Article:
25th September 2011.
Image shows Moss Hall, a Grade II listed building located near the Sandmoor golf course in Alwoodley Lane. It is built in coursed squared gritstone on two storeys with a blue slate roof. There is a twentieth century addition at the left-hand side. Moss Hall replaced a timber-framed building with stone flagged roof which once stood on the site. This was a farmhouse which was occupied by William Stead in the 17th century. A small drawing of the house appears on Joseph Parker's map of 1682, shortly before it was demolished. It also shows the land leased by William Stead which amounted to 117 acres, made up of arable land, some meadowland but more than half of bogland. The bog was known as 'Great Moss' which is where Moss Hall gets its name. The baptisms of William Stead's children are recorded in Harewood Parish Register between 1684 and 1687 so he may have needed a larger house to accommodate his growing family. When the new house was under construction some of the timbers from the demolished property were incorporated. There is a plaque in the present Moss Hall with a date of 1583 and the initials 'R.C.' From 1682 to 1693 the Manor of Alwoodley was owned by Roger Jackson and in 1729 it was purchased by Robert Benson (c1676-1731), the 1st and last Baron of Bingley, for the sum of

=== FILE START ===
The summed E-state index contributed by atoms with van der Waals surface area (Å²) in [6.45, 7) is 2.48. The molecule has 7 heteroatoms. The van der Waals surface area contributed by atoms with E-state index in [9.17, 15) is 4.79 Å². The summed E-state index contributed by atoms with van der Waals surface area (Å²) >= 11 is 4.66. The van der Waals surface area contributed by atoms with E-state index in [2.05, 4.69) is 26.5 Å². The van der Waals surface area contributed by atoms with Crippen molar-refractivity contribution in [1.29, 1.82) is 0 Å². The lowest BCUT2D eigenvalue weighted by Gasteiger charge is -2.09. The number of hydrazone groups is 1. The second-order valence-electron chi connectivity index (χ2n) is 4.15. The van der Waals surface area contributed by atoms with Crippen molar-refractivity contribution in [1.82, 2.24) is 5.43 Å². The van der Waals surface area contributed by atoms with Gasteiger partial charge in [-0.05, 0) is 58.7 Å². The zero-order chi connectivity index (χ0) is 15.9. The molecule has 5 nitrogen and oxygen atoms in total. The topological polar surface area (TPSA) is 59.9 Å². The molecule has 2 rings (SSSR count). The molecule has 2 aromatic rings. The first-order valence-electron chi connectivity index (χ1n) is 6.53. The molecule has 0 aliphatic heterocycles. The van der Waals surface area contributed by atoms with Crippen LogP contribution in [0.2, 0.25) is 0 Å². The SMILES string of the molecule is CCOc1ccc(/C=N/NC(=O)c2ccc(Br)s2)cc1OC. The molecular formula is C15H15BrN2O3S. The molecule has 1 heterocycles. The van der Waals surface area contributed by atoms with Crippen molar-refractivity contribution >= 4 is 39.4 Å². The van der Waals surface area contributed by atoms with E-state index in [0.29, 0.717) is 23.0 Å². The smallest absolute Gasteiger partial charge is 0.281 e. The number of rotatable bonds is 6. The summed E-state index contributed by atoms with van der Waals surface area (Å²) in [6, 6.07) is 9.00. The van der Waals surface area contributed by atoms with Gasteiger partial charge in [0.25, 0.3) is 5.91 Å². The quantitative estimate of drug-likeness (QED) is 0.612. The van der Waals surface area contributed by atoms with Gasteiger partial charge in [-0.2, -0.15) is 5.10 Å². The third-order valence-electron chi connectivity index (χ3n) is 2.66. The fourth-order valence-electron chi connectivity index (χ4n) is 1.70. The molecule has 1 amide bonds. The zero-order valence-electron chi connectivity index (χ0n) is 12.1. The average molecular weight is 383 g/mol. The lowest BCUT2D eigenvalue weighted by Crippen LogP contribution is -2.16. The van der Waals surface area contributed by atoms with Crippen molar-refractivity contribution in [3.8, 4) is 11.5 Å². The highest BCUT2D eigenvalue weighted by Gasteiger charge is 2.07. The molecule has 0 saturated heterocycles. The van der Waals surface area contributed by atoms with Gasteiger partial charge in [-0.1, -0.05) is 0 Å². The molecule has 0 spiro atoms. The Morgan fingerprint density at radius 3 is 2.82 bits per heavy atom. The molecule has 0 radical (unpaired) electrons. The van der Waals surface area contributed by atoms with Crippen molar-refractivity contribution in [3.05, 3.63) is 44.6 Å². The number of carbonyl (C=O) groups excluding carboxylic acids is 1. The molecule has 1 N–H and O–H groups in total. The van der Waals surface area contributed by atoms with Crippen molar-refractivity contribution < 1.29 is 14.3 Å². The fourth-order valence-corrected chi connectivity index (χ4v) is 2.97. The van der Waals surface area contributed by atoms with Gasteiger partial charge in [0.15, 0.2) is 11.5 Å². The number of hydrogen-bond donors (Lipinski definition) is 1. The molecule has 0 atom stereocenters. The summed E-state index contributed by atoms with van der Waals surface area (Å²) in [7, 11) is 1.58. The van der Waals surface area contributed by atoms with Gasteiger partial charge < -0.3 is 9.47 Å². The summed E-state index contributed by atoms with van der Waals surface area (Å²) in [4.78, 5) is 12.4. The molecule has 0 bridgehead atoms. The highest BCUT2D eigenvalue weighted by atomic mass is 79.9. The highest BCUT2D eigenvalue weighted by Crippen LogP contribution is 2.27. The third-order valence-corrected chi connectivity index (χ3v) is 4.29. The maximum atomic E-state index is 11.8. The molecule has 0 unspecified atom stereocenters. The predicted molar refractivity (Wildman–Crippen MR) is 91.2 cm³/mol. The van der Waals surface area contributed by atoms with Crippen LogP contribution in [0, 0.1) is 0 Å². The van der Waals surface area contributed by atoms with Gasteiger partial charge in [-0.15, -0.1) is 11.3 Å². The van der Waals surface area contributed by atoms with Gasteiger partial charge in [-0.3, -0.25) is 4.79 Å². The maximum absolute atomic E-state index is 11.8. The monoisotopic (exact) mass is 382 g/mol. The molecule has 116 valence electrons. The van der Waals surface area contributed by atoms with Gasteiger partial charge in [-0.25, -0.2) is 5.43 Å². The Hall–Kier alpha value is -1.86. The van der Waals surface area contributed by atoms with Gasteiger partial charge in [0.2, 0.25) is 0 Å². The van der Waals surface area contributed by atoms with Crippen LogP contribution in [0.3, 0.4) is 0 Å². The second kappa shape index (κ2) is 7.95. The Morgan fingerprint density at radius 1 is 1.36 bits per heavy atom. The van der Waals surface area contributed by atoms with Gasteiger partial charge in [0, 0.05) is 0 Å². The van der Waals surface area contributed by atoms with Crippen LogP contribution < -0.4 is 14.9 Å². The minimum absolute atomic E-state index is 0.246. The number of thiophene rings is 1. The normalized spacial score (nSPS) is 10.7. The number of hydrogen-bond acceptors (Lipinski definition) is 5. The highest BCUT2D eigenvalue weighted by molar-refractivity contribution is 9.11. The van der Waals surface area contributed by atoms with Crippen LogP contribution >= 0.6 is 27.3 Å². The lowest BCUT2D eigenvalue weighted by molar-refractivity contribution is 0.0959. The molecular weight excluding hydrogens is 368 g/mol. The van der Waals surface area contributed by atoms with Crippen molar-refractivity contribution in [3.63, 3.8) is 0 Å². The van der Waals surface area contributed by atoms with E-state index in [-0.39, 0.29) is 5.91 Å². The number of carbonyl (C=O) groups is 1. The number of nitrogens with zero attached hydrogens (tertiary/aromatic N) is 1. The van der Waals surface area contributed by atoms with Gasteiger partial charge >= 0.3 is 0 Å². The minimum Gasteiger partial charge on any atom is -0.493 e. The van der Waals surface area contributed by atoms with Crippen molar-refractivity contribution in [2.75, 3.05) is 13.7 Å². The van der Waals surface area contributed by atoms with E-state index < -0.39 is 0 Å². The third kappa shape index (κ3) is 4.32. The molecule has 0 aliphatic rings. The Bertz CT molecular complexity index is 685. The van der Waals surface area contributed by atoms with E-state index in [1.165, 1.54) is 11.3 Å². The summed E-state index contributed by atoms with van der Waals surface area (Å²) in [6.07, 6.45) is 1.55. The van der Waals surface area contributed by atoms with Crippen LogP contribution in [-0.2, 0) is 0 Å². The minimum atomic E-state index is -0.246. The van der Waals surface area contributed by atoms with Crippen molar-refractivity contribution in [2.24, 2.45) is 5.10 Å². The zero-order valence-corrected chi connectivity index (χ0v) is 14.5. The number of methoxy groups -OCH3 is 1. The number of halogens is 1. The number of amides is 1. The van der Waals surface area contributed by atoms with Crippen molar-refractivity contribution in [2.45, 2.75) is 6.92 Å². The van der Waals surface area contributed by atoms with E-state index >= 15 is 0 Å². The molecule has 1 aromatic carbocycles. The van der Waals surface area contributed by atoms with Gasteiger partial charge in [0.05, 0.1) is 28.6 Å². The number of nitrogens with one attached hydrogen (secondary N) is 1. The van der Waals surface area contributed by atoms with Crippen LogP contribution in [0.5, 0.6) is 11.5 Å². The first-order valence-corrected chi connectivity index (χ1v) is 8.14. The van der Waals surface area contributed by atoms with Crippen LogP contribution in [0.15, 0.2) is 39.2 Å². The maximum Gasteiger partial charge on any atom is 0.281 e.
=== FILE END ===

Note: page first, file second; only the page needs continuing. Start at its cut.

£6,671, 17s 6d. (Above information from 'An Illustrated History of Alwoodley' by Steven Burt.) According to research undertaken by Fred Fountain whose family occupied Moss Hall from 1918 to the mid 1950s, it was once the meeting place for the Manorial Court Sessions, the last one recorded being in 1796.